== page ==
7. 7. “Visual Thinking”Is a process that has the allocation of attention as its veryessence.Perception level -Cognitive level -Seeing is all about attention. p.3
  8. 8. Visual thinking consists of a series of acts of attention, drivingeye movements and tuning our pattern-finding circuits.These acts of attention are called visual queries.Understanding how visual queries work can make us betterdesigners. p.3
  9. 9. The apparatus and process of seeing
  10. 10. Brain pixels are concentrated in a central region called thefovea, whereas camera pixels are arranged in a uniform grid. p.5
  11. 11. Visual detail can only be seen via the fovea, at the very centerof the visual field. Our vision is so good in this region that eacheye can resolve about 100 points on the head of a pin held atarm’s length.At the edge of the visual field, vision is terrible; we can justresolve something the size of a human head. p.5-6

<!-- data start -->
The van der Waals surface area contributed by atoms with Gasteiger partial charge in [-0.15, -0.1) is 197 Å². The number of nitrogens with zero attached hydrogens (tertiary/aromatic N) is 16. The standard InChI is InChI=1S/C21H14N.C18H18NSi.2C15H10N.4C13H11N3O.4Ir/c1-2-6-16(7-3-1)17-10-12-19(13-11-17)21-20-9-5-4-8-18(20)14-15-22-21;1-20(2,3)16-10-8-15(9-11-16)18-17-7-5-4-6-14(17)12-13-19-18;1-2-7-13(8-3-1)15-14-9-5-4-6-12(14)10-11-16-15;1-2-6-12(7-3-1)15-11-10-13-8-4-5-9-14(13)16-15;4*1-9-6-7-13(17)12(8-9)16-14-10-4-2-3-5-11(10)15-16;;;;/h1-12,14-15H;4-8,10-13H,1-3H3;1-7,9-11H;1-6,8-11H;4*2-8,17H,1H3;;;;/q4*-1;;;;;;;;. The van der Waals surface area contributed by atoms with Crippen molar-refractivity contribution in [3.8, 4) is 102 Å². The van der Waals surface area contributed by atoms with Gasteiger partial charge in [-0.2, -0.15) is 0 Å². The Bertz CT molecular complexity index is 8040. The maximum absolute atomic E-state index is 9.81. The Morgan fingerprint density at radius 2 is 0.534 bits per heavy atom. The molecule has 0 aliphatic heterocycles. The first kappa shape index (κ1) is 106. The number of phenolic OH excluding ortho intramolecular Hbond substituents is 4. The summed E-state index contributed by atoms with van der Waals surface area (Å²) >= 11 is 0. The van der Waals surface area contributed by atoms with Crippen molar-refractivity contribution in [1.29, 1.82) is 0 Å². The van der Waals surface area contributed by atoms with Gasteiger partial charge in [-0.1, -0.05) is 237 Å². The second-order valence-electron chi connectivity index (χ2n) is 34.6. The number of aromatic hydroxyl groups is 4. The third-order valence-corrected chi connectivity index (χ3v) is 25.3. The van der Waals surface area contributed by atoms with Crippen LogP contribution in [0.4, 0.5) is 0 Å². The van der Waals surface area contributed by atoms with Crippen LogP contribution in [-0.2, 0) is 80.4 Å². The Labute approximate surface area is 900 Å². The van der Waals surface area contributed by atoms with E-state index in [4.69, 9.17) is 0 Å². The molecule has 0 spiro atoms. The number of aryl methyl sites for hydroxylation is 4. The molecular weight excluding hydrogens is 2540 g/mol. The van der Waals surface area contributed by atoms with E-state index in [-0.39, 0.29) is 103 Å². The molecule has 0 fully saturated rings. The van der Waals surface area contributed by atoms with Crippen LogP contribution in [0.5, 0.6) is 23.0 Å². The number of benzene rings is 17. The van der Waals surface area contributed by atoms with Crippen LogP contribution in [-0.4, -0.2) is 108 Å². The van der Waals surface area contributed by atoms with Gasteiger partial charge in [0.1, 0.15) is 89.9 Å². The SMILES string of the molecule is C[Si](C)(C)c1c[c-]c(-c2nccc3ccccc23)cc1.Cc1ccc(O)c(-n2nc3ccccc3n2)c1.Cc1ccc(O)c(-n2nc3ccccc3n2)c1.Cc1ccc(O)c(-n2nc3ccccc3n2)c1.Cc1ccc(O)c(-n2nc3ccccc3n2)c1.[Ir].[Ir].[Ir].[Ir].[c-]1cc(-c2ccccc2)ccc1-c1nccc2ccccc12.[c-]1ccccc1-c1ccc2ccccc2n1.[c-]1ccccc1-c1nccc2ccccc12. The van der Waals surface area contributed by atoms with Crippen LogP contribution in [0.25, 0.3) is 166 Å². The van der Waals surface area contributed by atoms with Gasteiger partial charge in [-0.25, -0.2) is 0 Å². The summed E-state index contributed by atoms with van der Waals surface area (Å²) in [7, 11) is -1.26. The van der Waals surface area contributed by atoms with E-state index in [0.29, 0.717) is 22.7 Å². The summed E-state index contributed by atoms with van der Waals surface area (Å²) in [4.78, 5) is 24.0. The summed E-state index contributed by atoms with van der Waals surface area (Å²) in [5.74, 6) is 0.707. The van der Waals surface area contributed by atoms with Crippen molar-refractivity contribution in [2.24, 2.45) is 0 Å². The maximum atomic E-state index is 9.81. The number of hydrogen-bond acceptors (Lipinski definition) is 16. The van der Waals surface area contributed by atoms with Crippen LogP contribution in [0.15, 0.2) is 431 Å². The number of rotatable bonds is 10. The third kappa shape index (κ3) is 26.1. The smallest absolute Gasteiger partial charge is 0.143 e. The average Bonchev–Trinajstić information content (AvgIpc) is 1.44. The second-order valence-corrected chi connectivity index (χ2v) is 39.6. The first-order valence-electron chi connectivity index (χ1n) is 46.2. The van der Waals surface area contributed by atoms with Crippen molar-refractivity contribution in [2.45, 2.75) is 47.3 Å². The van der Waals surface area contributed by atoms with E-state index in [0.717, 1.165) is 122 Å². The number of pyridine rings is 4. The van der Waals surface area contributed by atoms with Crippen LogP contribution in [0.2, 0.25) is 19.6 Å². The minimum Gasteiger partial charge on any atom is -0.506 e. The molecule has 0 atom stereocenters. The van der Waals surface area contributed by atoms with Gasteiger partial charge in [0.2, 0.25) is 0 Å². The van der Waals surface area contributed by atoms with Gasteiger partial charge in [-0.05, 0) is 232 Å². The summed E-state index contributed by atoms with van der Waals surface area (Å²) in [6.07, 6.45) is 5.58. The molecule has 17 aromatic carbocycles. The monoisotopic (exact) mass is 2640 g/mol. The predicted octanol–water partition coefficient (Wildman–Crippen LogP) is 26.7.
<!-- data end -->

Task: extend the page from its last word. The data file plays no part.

12. 12. The act of perception
  13. 13. Blind Spot
  14. 14. The act of perception is determined by two kinds of process:bottom-up, driven by the visual information in the pattern oflight falling on the retina, and top-down, driven by thedemands of attention, which in turn are determined by theneeds of the tasks.The picture shown above is designed to demonstrate howtop-down attention can influence what you see and how. p.8
  15. 15. What you see depends on both the information in the patternon the page as it is processed bottom-up through the variousneural processing stages, and on the top-down effects ofattention that determines both where you look and what youpull put from the pattern on the page. p.9